First Studio

It's located on the north side of First Studio, the former KPHO TV-5 studios, and it's a big, arty hunk of nostalgia for those of us who grew up here. The Wallace and Ladmo Show mural depicts Wall-boy mugging alongside his longtime sidekick Ladmo, who's wearing his signature T-shirt tie and pulling a classic Ladmo face. They're flanking local legend Pat McMahon, who's in Gerald drag circa 1969, and the whole thing, which takes up nearly the entire width of the ancient building, is a sight that may cause Phoenicians of a certain age to drive into a lamppost the first time they see it. Created by artists Nomas, Casebeer, and Jenny Ignaszewski, it's a gorgeous tribute to the longest-running children's TV show in American broadcast history.

KAPER's a household name in the local graffiti scene. If you pay any attention to light poles, alley walls, underground tunnels or train cars around Phoenix (or spend a few minutes on Flickr), you're guaranteed to see his signature, loose-styled typography.

The 40-something has a long local history. He was born in Phoenix, grew up writing with a number of crews, and even founded a few of his own. In 2011, his work was featured in The History of American Graffiti, and in February, photographs of his work were featured in an exhibition, "30 Years of Big Bad Red," at Por Vida Gallery in Phoenix. Sure, he says, he's been painting trains for more than 30 years, and he's not planning on retirement anytime soon.

We are grateful to both coffee and Ted Decker — they allow us to appreciate good artwork in the morning. Decker's an independent art consultant, and when he's not planning the next exhibition of the Phoenix Institute of Contemporary Art, helping an emerging artist fund his or her show with the help of a grant, or scouting artwork for a number of his clients, he's at Echo Coffee in Scottsdale, where from February to May of this year, he brought the works of Phoenix-based artists Carolyn Lavender, Daniel Funkhouser, Karolina Sussland, and 10 other artists from the United States, Brazil, Iran, Iraq, and Jordan to the caffeinated public.

It's through venues like coffee shops, Decker says, that the public can be exposed to artwork and form opinions about contemporary artists and the art community. And unlike a number of coffee shops that often toss up whatever's brought in, Decker has a keen eye and a business sense that, if put to good and frequent use, could change the way (and places in which) we see art in Phoenix.
Art Intersection

Art Intersection is home to countless local "pherds" (photography nerds, as they call themselves) who don't mind the drive to Gilbert to see quality work. The 7,000-square-foot space is dedicated to photography and photography education under executive director Alan Fitzgerald and local photographer/art instructor Carol Panaro-Smith.

Here you'll find work by the founding fathers of alternative process photography alongside daguerreotypes, platinum/palladium prints, photogravures, and gelatin silver prints made by local emerging artists.While you're there to see the art, be sure to check out the built-in space for workshops and lab areas in black-and-white film, cyanotype, kallitype, platinum, palladium, gum bichromate, wet plate collodion, and digital prints. And if any of those words get your creative muscles working, you're sure to get a big welcome home, pherd.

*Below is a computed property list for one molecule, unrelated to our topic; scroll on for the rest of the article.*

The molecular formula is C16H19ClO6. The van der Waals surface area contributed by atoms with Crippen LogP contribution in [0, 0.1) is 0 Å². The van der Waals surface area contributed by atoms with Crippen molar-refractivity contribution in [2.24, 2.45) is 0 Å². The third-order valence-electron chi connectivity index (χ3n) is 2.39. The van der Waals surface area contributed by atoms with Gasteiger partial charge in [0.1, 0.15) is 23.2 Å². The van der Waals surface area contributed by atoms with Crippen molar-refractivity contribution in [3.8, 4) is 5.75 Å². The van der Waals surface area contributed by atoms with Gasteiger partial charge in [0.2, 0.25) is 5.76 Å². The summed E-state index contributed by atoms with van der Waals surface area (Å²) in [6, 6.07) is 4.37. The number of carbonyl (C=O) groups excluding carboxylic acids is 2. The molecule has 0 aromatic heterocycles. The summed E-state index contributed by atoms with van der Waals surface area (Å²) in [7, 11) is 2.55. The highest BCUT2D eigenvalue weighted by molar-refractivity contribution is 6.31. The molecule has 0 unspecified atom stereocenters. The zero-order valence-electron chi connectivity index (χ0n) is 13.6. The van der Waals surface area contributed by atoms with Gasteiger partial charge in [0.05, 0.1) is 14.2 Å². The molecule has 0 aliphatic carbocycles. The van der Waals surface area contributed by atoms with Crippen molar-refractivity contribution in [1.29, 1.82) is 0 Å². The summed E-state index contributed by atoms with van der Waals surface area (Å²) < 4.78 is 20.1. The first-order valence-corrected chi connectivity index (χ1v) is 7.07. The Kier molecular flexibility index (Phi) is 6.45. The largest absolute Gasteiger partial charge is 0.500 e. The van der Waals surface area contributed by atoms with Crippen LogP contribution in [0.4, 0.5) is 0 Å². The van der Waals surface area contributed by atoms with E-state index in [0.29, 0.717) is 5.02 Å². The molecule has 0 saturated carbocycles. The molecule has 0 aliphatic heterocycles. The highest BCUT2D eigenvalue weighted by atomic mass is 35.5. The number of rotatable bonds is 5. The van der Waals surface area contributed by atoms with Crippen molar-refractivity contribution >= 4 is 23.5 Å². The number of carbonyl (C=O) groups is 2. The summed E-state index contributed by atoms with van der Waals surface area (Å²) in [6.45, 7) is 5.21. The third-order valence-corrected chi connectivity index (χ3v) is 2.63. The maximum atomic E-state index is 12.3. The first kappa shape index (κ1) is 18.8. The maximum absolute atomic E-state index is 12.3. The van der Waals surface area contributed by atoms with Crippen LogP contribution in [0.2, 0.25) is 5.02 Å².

Legend City Studios

If you missed this year's Art Detour, there's no need to lament the missed opportunity to people-watch while riding one of the rented London-style double-decker buses that carted around local art fans (complete with a portrait or two of the Queen herself). But you should be giving yourself a swift kick in the shins for missing out on this year's showcase by 3CarPileUp.

The local art collective includes painters James Angel, David Dauncey, and Randy Slack, who've known each other forever and, if we're lucky, will continue to work with each other for even longer. The three artists featured pieces of their latest work, including self-portraits, realistic explosions, and commentary on pop culture and commercialism on the walls of Legend City Studios, which Slack owns with a group of photographers.The studio's off the beaten (and bused) path, but be sure to mark it on the calendar for next year. If Artlink continues for a 25th year — and the boys are in town — you won't want to miss it.

Best Bit of Art Detour Irony That Almost No One Witnessed

Bob Booker at eye lounge

Eye Lounge

The local art scene was abuzz last March when Robert Booker, executive director of the Arizona Commission on the Arts, defaced a piece of art at a gallery in downtown Phoenix during Art Detour weekend.

Booker didn't like a piece of art that photographer Tony Zeh displayed at eye lounge at the gallery's fundraiser for Art Detour. Zeh had created a collage that criticized the Commission for not having given enough of its grant money last year to visual artists, and Booker took offense. He bought the piece and then, in plain view of everyone at the gallery, wrote the word "Bullshit!" on it, then signed his name.Okay. So a local arts administrator threw some shade in public. That's interesting. But the part that almost no one was able to appreciate is the fact that, the very next night, Booker himself had a piece of his art on display at another fundraiser at the Herberger Theater Center. One of the patrons of the event took a photograph of Booker's painting and posted it on Facebook with the query, "Anyone care if I write on this?"